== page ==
AAPL Takes a Breather
Apple shares took a dip Tuesday, as did the market in general. This follows a ramp-up to record-setting prices, largely propelled by the company's latest stellar quarterly financial report. Apple likely will likely soon recover, though -- iPad sales appear to be strong, and expectations that a new iPhone is on its way soon are high.
Apr 28, 2010 5:00 AM PT
The fervor kicked off by Apple's report last week of yet another record-breaking quarter seems to have cooled off slightly. Like many tech companies, AAPL shares took a wallop Tuesday, closing down 2.77 percent at US$262.04. The Dow declined by nearly 2 percent that day, a drop of well over 200 points.
It's difficult to say how much the overall market impacted Apple's loss, but it's possible some investors have begun thinking Apple's record-setting share prices were becoming a bit overheated, at least for the time being.
New product announcements typically mean rollercoaster rides for Apple shares, and the leak of what appeared to be a fourth-generation iPhone prototype last week only strengthened expectations that Apple will add to its iPhone lineup this summer. Elsewhere in the tech world, Apple rivals Research In Motion and Nokia both revealed new products this week.
Analysts Bull On
Investment analysts remain bullish about Apple and have raised their estimates in the wake of the company's record-breaking financial results. Continuing reports that iPads are hot items bolster their optimism.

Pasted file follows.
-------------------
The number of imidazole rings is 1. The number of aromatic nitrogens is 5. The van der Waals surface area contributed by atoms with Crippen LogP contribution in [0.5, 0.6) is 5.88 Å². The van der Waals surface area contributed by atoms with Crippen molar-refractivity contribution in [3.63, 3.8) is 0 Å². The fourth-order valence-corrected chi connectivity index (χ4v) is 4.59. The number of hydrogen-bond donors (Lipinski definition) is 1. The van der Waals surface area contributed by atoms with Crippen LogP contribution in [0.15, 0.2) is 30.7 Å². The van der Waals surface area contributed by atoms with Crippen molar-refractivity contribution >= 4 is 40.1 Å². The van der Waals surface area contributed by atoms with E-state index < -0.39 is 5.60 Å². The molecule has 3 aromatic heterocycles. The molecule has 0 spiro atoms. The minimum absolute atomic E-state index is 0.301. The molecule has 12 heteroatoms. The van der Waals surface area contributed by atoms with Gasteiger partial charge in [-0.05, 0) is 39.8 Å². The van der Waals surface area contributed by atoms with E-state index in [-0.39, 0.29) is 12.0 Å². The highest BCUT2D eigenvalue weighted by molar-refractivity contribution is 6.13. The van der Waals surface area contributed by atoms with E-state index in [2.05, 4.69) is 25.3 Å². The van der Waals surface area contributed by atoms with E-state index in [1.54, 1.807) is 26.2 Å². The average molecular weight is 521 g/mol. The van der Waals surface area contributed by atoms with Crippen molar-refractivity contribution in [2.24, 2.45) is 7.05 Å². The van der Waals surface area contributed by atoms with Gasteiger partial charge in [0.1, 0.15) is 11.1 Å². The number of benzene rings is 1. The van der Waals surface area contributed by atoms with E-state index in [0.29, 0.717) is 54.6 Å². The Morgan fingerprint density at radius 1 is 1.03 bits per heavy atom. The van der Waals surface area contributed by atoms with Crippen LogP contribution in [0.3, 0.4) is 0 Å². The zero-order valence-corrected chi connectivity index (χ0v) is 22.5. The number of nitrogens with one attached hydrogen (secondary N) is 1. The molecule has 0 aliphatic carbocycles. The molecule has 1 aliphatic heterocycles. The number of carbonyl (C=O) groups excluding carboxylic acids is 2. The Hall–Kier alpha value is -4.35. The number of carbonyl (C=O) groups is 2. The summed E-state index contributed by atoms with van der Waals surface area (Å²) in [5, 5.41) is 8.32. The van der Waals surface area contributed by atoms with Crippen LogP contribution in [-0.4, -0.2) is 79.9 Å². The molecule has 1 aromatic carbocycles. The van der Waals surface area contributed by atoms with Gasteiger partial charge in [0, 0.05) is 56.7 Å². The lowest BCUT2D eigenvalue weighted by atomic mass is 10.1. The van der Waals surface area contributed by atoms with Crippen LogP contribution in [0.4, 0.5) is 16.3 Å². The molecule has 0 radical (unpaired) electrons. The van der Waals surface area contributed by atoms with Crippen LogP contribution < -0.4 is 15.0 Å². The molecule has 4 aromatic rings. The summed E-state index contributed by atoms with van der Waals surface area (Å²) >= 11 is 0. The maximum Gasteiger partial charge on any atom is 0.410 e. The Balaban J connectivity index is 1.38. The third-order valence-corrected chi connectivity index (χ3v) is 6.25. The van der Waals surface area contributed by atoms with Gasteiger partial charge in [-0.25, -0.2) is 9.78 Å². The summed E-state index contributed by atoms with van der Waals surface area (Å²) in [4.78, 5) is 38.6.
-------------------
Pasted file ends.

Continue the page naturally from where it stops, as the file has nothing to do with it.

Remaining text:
For example, Brian Marshall, an analyst at Broadpoint Amtech, raised his price target for Apple share from $280 to $350 recently. That's a $50 hike, or almost 18 percent up.
Why the optimism? "The huge bump in earnings is driving the price target higher," Marshall told MacNewsWorld. "There's no change in the multiple."
The multiple refers to the price-to-earnings ratio. Marshall's figures imply a 50 percent premium for Apple stocks, which he thinks is appropriate. "If their growth slows, they would deserve a lower premium, but I don't see that happening any time soon," he said.
Many other analysts also raised price targets for Apple stocks after Cupertino released its financial earnings report last week.
Strong Demand Overseas
International sales will be key to Apple's growth in the coming months. "The most interesting part to the Apple story for 2010 in our view remains the international ramp of the iPhone," Broadpoint Amtech's Marshall wrote in a note to investors. He believes Apple has penetrated "only" about 1.5 percent of its international partners' approximately 525 million-strong subscriber base.
The iPhone's international sales could double within about two years, according to Marshall.
Statistics from China and Japan bear him out. Apple made about $1.3 billion in iPhone sales in China, Hong Kong and Taiwan over the past six months, Apple chief operating officer Tim Cook said during last week's earnings call.